According to Witsius' criteria therefore, all peoples and groups who deny the above two criteria are false believers in danger of the fires of hell. Denials of the first criteria would include the Neo-Orthodox, the Romanists, the Eastern Orthodox, the Liberals, Neo-Liberals and Post-Liberals and Post-Conservatives and Emergents. Denials of the second criteria include many if not all of the above groups as well, as well as Classical Arminians, Pelagians, Semi-Pelagians, Socinians, Universalists etc. Furthermore, since the Gospel message has as its object God, those who distort the doctrine of God are out as well since they cannot believe the true Gospel. That throws out all the Sabellians, Nestorians, Arians and all who do not subscribe to the Definition of Chaceldon.

"Implicit faith" or the faith of new Christians is indeed simple. Yet, a multitude of errors exist which destroy through denial or redefinition the simple "faith statements" in the cognitio element. It is indeed a sad reality that many professing believers educate themselves into hell instead of heaven, proving in themselves that "For the gate is wide and the way is easy that leads to destruction, and those who enter by it are many." (Mt 7:13b). May we therefore keep watch over our life and doctrine and so manifest that we have the true saving faith in Christ instead of the false faith which damns. Amen.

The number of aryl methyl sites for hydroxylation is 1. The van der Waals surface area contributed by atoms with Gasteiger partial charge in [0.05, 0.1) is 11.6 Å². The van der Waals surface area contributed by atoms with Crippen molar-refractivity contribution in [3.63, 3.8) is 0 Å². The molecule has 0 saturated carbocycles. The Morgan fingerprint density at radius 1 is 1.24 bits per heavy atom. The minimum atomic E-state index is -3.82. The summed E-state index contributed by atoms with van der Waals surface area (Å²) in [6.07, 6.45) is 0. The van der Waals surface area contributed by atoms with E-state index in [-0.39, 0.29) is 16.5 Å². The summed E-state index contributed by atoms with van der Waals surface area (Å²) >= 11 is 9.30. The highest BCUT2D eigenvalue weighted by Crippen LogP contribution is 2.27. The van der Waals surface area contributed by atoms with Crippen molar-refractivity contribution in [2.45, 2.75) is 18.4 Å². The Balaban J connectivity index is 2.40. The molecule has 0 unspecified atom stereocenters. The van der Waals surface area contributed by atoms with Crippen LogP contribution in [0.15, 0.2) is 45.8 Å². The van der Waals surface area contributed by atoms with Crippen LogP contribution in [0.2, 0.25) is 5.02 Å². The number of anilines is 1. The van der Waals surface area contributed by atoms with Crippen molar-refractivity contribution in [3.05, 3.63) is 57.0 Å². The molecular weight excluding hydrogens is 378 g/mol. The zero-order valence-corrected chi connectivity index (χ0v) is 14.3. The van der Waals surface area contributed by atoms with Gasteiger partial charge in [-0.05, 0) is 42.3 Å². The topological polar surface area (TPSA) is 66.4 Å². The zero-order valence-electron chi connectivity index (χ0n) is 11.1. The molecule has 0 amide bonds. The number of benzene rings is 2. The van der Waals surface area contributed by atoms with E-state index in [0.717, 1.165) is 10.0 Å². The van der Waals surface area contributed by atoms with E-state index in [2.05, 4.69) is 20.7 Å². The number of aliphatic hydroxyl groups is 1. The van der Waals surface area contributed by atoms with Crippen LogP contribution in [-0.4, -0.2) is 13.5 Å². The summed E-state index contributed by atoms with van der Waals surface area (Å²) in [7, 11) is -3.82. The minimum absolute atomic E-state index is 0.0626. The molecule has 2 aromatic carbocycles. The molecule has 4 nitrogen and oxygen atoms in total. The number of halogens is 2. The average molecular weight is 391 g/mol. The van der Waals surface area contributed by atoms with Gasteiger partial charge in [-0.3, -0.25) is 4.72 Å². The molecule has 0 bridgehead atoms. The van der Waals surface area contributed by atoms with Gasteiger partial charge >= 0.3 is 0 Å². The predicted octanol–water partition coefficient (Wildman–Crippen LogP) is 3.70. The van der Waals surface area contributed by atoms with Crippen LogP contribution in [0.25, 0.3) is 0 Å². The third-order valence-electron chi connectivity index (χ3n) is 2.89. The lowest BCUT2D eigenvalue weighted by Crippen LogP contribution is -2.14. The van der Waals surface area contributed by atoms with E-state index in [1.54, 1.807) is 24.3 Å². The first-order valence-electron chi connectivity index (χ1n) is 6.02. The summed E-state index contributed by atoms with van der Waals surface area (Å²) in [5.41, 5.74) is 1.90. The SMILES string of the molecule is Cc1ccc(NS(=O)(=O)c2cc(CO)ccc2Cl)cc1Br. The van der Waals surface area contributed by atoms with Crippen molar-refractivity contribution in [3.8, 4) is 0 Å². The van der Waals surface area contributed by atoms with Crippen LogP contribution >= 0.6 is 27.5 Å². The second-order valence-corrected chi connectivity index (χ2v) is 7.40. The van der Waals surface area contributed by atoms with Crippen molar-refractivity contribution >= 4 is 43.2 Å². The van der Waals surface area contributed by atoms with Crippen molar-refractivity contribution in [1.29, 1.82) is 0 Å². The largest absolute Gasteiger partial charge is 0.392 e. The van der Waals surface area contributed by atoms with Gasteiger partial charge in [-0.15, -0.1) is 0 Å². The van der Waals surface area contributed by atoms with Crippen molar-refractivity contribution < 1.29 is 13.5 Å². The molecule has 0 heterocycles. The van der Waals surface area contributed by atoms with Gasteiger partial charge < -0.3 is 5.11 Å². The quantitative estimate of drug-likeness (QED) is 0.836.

2 comments:

Joel Tay said...

AMEN! Faith is assent to the propositions of scripture about the gospel. A denial of both the inerrancy of scripture or the propositions of the gospel, is a denial of the faith. I like how you summarised what faith is in this article. Cognitio. Not emotions, not a stranger warm feeling in the bosom, not a relationship with God (the popular definition of the term), not blind faith (wishful thinking), something you choose to believe out of your own free will, and certainly not "five impossible things you have to brainwash yourself to believe" before breakfast.

Can I post this on facebook?

PuritanReformed said...

Joel:

you're welcome. Sure.